A few months ago I entered the world of text messaging and felt like I had rediscovered the wheel. I invested in a qwerty board – a keyboard for text messaging on a phone, instead of the phone key pad – which has caused a decline in my productivity.
I even picked up a refurbished iPod touch to try and stay ahead of trends.
Sadly, Apple recently released its newest generation of the iPod Nano and Touch. I found myself 10 steps behind the times, having buyer's remorse and new generation envy.
On a recent weekend, I discovered the world of Facebook. Admittedly, I am behind the times, just recently relinquishing eight-track tapes for CDs. I spent the weekend with my laptop staring at my Facebook page waiting for friends to confirm we are friends, hoping someone would write on my wall or send me a flair. One of my friends has nearly 2,500 friends. I have a mere 118 friends, which leaves me feeling unpopular and unimportant.
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I find myself addicted to connectivity and technology but resentful about being so accessible and unproductive. I neglect the laundry and housework to answer e-mail. I leave the dishes in the sink when I get a text message. Now I cannot leave the couch because my Facebook page needs updating and I am hoping more people will confirm they are my friends because knowing 118 people is not enough.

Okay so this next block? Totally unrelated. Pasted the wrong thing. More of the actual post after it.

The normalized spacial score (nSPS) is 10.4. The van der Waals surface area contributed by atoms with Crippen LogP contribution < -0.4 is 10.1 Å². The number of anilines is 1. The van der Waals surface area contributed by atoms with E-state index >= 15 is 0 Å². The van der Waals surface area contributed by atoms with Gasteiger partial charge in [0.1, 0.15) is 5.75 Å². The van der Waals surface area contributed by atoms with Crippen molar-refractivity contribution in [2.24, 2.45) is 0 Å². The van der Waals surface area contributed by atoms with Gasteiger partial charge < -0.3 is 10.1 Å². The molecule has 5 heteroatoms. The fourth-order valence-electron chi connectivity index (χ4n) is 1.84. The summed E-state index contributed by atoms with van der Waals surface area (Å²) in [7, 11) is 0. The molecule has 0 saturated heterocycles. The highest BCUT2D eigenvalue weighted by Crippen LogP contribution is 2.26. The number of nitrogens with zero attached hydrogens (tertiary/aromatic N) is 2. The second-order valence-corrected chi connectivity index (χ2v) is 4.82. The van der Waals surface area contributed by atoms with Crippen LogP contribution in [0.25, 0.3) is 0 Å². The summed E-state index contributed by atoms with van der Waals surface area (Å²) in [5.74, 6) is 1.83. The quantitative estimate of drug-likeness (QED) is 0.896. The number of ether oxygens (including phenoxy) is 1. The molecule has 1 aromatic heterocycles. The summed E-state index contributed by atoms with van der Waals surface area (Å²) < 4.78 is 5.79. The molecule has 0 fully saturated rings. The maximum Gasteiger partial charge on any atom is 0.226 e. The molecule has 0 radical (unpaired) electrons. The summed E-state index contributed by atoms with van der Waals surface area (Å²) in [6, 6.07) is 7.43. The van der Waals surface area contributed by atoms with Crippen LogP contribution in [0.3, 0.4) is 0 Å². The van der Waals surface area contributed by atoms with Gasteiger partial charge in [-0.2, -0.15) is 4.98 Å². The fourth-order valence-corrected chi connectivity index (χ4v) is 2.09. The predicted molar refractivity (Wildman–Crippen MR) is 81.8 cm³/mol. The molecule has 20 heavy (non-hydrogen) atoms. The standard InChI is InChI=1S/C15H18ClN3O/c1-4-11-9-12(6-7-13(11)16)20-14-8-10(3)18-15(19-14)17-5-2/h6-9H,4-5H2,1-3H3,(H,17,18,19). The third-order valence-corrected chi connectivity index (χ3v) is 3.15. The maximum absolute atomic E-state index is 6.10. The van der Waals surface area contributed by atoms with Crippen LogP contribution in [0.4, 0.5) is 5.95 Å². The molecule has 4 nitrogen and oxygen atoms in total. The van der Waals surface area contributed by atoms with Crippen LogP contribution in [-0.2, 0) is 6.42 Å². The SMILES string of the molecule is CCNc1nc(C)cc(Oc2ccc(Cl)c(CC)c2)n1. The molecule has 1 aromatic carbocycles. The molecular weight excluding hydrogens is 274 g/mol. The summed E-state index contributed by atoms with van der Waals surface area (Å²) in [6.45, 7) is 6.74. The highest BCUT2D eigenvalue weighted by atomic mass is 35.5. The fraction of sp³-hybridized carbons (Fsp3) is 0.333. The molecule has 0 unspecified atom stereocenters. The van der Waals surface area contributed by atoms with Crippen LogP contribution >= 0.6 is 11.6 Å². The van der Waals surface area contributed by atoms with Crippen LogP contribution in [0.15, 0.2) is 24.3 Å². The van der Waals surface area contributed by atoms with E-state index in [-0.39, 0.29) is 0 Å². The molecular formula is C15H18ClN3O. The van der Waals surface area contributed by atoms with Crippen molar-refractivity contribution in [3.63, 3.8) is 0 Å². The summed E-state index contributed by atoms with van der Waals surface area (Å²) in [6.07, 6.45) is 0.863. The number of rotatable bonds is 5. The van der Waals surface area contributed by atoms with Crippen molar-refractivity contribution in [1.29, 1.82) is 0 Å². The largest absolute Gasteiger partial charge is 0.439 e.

Perhaps I need therapy or professional help in learning how to unplug? I could probably Google that, right?
Meg Art has relocated
For make-your-own pottery buffs, Meg Art pottery painting studio has moved to 16135 Northcross Drive. The studio hosts birthday parties and bridal showers and participates in many community fundraising events, including churches, Scout troops and schools.
For grown-up pottery fans, Meg Art hosts Paint-a-thon every Friday. Grown-ups can bring their own beverage and wear their jammies because it's adults only from 9 p.m. until midnight.
For more information, visit www.meg-art.com.
Big Brothers Big Sisters cookie drive
Max and Erma's, 8700 Sam Furr Road, is sponsoring a cookie drive to benefit the Big Brothers Big Sisters program of Charlotte. Order chocolate chip, white chocolate macadamia nut or a blend of both between now and Oct. 19 and 10 percent of your order will be donated to the program.
Big Brothers Big Sisters serves ages 6 through 18 in communities across the United States, including the Charlotte and Lake Norman area. It receives 75 percent of its funding from private donations. The group also relies on individuals to provide mentors for children in our community.
For more information about the Big Brothers Big Sisters program, visit www.bbbs.org. For more information about the cookie drive at Max and Erma's, call 704-895–9994.